In an effort to eliminate the tangle of cables connecting PCs and peripherals, Intel on Wednesday unveiled plans to develop a wireless USB protocol based on ultrawideband (UWB) technology.
The Santa Clara, Calif.-based chipmaking giant, along with six other tech heavyweights, has formed a new industry association called the Wireless USB Promoter Group that will define a specification to allow high-speed wireless connections between computers and devices such as printers, scanners and digital cameras. The other members of the group are Microsoft, Hewlett-Packard, NEC, Philips Semiconductors, Agere Systems and Samsung Electronics.
The Wireless USB (WUSB) spec will be based on the UWB standard that’s being hammered out by the Multiband OFDM Alliance (MBOA), of which Intel is also a member. That group announced last month that it would form a special interest group and publish its UWB standard in May. Work on a UWB standard within the Institute of Electrical and Electronics Engineers (IEEE) has been stalled since last summer.
Intel said the new WUSB would deliver the same speeds as USB 2.0 — 480Mbps — over distances up to 10 meters, and would preserve existing USB infrastructure. The group plans to deliver the 1.0 version of the specification by the end of 2004, with the first products expected about a year later. Early products are likely to be in the form of add-in cards and dongles, with embedded chips to follow.
The company demonstrated wireless USB in action this week at the Intel Developer Forum in San Francisco. The demo, which used two UWB prototype radios, showed two types of wireless transfers: a live video stream and a data file transfer from a USB hard drive.
In a separate announcement Wednesday, Intel and fellow MBOA member Texas Instruments confirmed that they have joined the board of directors of the WiMedia Alliance, the group expected to eventually certify UWB products. As part of the WUSB initiative, WiMedia will develop a “common abstraction layer for the UWB radio platform” that will allow multiple applications to share a single radio. Specific applications, such as WUSB or wireless 1394 (FireWire), would run on top of the layer.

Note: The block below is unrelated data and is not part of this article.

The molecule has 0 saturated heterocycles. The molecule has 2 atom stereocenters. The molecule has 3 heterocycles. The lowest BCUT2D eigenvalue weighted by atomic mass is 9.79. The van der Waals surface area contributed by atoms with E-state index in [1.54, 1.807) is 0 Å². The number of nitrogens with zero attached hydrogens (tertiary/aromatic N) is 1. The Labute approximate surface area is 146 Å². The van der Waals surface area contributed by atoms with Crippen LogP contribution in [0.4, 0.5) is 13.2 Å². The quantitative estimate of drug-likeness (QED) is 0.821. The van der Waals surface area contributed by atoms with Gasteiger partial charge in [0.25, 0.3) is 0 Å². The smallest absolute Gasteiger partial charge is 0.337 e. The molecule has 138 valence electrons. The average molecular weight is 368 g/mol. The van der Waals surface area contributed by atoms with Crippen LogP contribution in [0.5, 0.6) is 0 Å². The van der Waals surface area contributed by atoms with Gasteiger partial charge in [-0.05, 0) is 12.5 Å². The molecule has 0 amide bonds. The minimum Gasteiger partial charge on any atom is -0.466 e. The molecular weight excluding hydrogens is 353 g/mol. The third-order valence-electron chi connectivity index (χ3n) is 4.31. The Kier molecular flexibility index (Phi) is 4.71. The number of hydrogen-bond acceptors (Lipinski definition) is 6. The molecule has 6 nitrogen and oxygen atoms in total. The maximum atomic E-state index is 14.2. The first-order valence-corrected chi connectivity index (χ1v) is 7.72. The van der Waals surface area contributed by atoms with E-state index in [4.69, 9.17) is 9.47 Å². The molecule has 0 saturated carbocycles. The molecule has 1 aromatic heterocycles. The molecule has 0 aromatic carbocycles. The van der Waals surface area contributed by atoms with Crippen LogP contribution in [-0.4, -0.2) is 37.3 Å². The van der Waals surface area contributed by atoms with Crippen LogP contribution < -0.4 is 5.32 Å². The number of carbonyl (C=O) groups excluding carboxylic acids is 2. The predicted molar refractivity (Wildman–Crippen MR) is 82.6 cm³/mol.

This so-called convergence layer acts like “a traffic cop,” explained Ben Manny, who directs the Radio Communications Lab for Intel Corporate Research and Development. “It sits on top of the media access control (MAC) … [and] allows equal access to the common radio below it for the application stacks that sit above it.”
A number of organizations, including the 1394 Trade Association and the Digital Home Working Group, have expressed interest in a wireless cable replacement technology, Manny said, and this layer would help to create a seamless operation between products.
Meanwhile, the MBOA will expand its scope as well. In addition to its work on a UWB physical layer (PHY), the group will also create a MAC specification. Manny noted that the existing 802.15.3 MAC was designed for a much different type of PHY. He said the new MAC will have the same basic goals, including quality of service, but will be optimized for the MBOA PHY.
In related news, MBOA member Staccato Communications has announced a joint agreement with NEC to develop wireless USB silicon based on the new protocol. The San Diego-based startup also unveiled a WUSB development platform. The SC1030D combines a UWB transceiver with a MAC PCI board; both can be upgraded to the final MBOA specification when it is complete. Staccato said the platform is available now to select customers, with wide availability expected in the second quarter.